You will always find someone out at the edge of body modifications, experimenting or trying something new just to see if it can be done. A much more rare body mod is starting to be seen more often but it's definitely not for everyone. What we're talking about here is tattooed eyeballs.
Most people's reaction to hearing this is "Oh my god, you can tattoo an eye?" And the answer is yes, although it comes with it's own collection of dangers and side effects. First off, when people talk about tattooing the eye, they are referring to tattooing the sclera, what is otherwise known as the "white" of the eye. As it is, tattooing the eyes should be considered much more risky than tattooing the skin.
The greatest dangers from eyeball tattoos is scarring and infection. Even the most simple bacterial infection can damage the eye and cause reduced vision or blindness for life, but the fact that eyes are right next to the brain also means that any infection that traveled into the body from the eyes would shortly be at the brain itself.
Colored tattooing of the eyes is very modern. Corneal tattooing actually used to be used in the days before contact lenses to permanently scar the corneas in an attempt to correct vision. In this day and age, laser correction is the modern version of that old process, and it works much more accurately and with less dangers.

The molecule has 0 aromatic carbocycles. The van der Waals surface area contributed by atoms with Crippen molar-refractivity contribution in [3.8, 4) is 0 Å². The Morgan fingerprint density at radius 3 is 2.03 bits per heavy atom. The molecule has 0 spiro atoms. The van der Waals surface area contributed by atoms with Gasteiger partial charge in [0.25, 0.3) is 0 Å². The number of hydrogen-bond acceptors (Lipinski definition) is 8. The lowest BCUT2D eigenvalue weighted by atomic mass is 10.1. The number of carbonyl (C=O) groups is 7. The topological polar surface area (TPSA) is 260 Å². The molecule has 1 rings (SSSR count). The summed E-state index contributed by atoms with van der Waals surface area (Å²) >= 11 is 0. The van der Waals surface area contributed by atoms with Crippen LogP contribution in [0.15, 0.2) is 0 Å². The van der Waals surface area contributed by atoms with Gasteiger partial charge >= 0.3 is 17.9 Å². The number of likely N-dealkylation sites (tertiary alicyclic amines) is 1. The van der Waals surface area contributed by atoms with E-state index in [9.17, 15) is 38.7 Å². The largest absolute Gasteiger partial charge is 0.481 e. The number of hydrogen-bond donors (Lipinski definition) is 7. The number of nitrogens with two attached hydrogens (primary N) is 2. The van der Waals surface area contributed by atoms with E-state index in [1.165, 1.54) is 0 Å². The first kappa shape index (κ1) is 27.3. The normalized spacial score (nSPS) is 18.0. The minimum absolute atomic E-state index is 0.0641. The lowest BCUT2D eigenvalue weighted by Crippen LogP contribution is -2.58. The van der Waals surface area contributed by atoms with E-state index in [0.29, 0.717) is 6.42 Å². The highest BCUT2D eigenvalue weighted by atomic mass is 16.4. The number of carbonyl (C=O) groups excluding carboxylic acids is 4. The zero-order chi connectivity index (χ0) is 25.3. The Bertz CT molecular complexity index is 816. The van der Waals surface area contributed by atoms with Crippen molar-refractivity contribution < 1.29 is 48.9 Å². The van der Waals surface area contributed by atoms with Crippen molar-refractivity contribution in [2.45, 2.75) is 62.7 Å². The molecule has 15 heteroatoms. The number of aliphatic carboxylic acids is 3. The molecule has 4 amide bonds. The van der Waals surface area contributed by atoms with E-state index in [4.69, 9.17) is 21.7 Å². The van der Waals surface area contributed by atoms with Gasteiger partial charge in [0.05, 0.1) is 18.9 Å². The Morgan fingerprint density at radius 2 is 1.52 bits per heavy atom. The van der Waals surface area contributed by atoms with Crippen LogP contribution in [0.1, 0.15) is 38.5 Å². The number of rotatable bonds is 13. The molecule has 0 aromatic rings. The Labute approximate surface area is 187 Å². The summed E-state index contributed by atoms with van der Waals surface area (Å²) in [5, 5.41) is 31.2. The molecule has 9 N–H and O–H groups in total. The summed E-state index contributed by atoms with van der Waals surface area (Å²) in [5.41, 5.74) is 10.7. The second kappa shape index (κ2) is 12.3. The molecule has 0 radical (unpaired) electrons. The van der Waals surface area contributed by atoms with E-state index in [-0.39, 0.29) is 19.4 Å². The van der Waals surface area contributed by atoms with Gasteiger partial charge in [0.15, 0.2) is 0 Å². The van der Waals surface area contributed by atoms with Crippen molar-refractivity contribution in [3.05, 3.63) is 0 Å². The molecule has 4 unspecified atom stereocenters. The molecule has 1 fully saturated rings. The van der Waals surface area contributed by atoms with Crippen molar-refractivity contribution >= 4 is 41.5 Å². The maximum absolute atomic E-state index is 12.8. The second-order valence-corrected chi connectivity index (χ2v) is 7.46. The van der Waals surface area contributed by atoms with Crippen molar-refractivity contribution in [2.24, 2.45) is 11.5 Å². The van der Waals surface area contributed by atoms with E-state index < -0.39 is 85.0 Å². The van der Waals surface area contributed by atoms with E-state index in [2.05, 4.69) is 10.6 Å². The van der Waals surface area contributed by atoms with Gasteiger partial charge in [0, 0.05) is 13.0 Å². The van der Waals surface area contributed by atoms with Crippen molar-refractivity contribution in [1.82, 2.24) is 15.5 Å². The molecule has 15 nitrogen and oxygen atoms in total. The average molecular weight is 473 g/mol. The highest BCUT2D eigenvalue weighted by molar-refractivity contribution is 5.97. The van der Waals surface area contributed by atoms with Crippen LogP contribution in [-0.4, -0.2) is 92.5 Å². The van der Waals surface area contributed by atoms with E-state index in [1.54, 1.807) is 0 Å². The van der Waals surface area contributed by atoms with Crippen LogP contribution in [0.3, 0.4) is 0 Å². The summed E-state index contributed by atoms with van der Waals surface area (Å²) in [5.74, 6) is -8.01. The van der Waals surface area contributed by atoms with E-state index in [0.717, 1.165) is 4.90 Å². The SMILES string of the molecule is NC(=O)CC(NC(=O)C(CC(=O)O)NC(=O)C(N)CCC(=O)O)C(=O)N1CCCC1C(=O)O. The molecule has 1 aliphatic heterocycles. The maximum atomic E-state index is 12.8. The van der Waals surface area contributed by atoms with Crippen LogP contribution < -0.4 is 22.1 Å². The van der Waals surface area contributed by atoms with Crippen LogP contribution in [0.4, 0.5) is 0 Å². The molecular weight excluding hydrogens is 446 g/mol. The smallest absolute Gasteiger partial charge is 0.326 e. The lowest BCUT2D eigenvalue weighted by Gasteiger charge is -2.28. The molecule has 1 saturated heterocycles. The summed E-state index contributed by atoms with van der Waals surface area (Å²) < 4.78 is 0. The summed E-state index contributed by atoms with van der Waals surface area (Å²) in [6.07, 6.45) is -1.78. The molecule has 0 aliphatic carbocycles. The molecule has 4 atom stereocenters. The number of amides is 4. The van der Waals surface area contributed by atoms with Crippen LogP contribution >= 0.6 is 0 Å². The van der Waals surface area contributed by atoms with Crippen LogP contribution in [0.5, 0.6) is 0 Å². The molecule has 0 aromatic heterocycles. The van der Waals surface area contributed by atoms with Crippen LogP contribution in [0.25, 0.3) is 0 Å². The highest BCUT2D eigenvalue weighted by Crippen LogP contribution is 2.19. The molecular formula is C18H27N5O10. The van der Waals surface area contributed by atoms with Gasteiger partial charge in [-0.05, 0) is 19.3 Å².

So far the most popular option is to tattoo the whites of the eyes solid black. For people who have very dark irises, this can make the entire eye look dark, an effect done in movies with contact lenses or digital effects for various vampire characters or in the X-Files for people infected with "the black oil." But as eyeball tattoos have gotten more popular in the heavy body modification crowd some color is appearing. Some people have opted for green, orange or even blue (something that a very hardcore fan of Frank Herbert's DUNE might like).
While many of these first modifications have been done successfully, it's important to remember that educating yourself as best you can and seeking out someone who is an extreme expert is key to having such radical modifications turn out well. It's important to note that the "oldest" tattooed eyeballs are only about five or six years old at this point, and no one knows the exact long-term results of such modifications.